• A small country town, Zhongwei is 160km and a few hours by bus to the southeast of Yinchuan near the Yellow River. Historically, the old, walled city of Zhongwei was said to have had no north gate - simply because there was nothing more to the north of here. The city is still in a potentially awkward location, between the fickle Yellow River to the south and the sandy Tenger Desert to the north, but today Zhongwei is surrounded by a rich belt of irrigated fields, and the desert is kept at bay through reafforestation projects. The river outside the town, at Shapotou , is a splendid sight and should definitely be visited if you are in the area.

What to see

  • Tengger Desert & Shapotou Scenic Zone
    Tenger means heaven or God in the Mongolian Khalka language. The Tenger Desert and the fine yellow sand is moving in on Shaanxi Province like the Sahara is moving in on Senegal, piling up in dunes right into the river. The Gobi sits just over the dry brown mountains to the north.

    Yellow River winds through Ningxia for about 400 kilometers and becomes the main source of irrigation here. It makes an abrupt turn at Zhongwei county upon entering Ningxia from the west, forming the spectacular Shapotou scenic zone. Tengger Desert from the north is stopped at Shapoutou by the Yellow river, resulting in a huge sand dune.

    Shapotou now has already become an amusement park in the desert, where people can riding ostrich or camels and slide on the sand. There are many interesting ways to experience the yellow river at Shapotou such as taking a goatskin raft. It used to be the major vehicle to take people across the Yellow river 40, 50 years ago in this area. Now the raft is floating upon 14 pieces of goat skin pumped with air.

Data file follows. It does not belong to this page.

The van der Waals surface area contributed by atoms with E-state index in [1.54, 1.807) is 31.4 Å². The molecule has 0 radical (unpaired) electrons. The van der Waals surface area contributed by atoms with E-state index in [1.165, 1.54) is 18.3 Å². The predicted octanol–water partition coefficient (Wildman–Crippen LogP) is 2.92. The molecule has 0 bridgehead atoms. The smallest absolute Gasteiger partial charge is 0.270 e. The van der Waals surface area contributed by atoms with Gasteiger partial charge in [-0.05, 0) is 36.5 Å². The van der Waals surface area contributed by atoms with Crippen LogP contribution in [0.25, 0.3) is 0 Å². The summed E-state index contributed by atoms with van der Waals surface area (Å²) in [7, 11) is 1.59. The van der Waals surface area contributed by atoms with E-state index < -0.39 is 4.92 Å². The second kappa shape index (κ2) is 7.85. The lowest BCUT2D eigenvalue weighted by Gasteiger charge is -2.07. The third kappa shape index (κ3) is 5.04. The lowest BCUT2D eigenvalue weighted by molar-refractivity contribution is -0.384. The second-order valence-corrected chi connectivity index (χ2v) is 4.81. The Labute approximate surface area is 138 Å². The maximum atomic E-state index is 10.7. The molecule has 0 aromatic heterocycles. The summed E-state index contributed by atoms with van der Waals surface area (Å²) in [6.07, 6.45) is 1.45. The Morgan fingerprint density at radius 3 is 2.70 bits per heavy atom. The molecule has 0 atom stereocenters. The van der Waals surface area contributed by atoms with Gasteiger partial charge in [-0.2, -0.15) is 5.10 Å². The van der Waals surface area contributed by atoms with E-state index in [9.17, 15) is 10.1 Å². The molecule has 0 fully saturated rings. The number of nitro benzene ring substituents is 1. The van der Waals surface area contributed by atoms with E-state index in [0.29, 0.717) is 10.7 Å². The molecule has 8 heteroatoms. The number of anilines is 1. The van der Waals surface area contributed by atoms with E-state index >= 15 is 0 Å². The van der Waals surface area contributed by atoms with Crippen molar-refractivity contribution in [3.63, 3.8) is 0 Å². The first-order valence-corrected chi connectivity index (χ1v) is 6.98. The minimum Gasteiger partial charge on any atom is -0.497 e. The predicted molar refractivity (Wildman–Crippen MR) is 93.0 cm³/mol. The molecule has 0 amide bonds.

• Hui people: The Hui people are a Chinese ethnic group, typically distinguished by their practice of Islam. They form one of the 56 ethnic groups officially recognized by the People's Republic of China. They are concentrated in Northwestern China (Ningxia, Gansu, Xinjiang), but communities exist across the country. Most Hui are similar in culture to Han Chinese with the exception that they practice Islam, and have some distinctive cultural characteristics as a result. For example, as Muslims, they follow Islamic dietary laws and reject the consumption of pork, the most common meat consumed in Chinese culture, and have also given rise to their variation of Chinese cuisine, Chinese Islamic cuisine. Their mode of dress also differs only in that adult males wear white caps and females wear headscarves or (occasionally) veils, as is the case in most Islamic cultures.


  • Cuisine: Yinchuan cuisine is predominantly Muslim fare centered around beef and mutton. Chicken, duck and fish are also popular. Food here makes use of fresh ingredients, retaining the food’s delicate flavors with a touch of sugar. If you are not afraid to get your hands dirty then try the shouzhua yangrou, a mutton dish that’s eaten with your hands. Noodles with mutton are a common sight in eateries throughout the area. Braised mutton is cooked with chili and caraway seeds giving it a tasty kick. Sweet and sour Yellow River carp, a local specialty that swims with flavor. During festivals and fairs, fried dough is a popular snack..


  • Medlar has been is an ingredient used in traditional Chinese medicine and Ningxia has been cultivating it for over 480 years.

    Helan Shan, is often carved into ink stones. It's a very hard stone with a glossy finish and a tinge of purple coloring.

    Items made from lamb's wool are abundant; they're soft and warm. The West Pagoda Culture Market is a good place to browse for antiques, stoneware and assorted souvenirs, look for it over on Liqun Xi Jie.